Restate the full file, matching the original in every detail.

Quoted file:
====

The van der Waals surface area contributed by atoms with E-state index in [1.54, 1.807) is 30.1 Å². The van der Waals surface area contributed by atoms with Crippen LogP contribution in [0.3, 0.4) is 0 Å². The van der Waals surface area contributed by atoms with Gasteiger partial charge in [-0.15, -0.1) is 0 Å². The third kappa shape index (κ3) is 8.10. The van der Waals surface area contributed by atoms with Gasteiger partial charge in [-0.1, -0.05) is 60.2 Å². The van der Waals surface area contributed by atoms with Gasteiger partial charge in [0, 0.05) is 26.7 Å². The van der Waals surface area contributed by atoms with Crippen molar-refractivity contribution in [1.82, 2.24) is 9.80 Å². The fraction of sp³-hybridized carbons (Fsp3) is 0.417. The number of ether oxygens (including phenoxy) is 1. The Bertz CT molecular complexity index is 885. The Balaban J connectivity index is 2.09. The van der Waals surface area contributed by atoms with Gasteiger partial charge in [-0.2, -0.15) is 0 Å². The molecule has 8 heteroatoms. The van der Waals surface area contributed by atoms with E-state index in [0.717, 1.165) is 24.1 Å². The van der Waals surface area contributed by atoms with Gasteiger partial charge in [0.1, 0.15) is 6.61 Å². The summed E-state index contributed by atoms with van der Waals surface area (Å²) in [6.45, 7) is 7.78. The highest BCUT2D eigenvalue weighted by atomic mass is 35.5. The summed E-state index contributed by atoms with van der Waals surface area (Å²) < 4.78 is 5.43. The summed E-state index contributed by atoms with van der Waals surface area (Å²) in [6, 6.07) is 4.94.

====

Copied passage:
The van der Waals surface area contributed by atoms with E-state index in [1.54, 1.807) is 30.1 Å². The van der Waals surface area contributed by atoms with Crippen LogP contribution in [0.3, 0.4) is 0 Å². The van der Waals surface area contributed by atoms with Gasteiger partial charge in [-0.15, -0.1) is 0 Å². The third kappa shape index (κ3) is 8.10. The van der Waals surface area contributed by atoms with Gasteiger partial charge in [-0.1, -0.05) is 60.2 Å². The van der Waals surface area contributed by atoms with Gasteiger partial charge in [0, 0.05) is 26.7 Å². The van der Waals surface area contributed by atoms with Crippen molar-refractivity contribution in [1.82, 2.24) is 9.80 Å². The fraction of sp³-hybridized carbons (Fsp3) is 0.417. The number of ether oxygens (including phenoxy) is 1. The Bertz CT molecular complexity index is 885. The Balaban J connectivity index is 2.09. The van der Waals surface area contributed by atoms with Gasteiger partial charge in [-0.2, -0.15) is 0 Å². The molecule has 8 heteroatoms. The van der Waals surface area contributed by atoms with E-state index in [0.717, 1.165) is 24.1 Å². The van der Waals surface area contributed by atoms with Gasteiger partial charge in [0.1, 0.15) is 6.61 Å². The summed E-state index contributed by atoms with van der Waals surface area (Å²) in [6.45, 7) is 7.78. The highest BCUT2D eigenvalue weighted by atomic mass is 35.5. The summed E-state index contributed by atoms with van der Waals surface area (Å²) < 4.78 is 5.43. The summed E-state index contributed by atoms with van der Waals surface area (Å²) in [6, 6.07) is 4.94.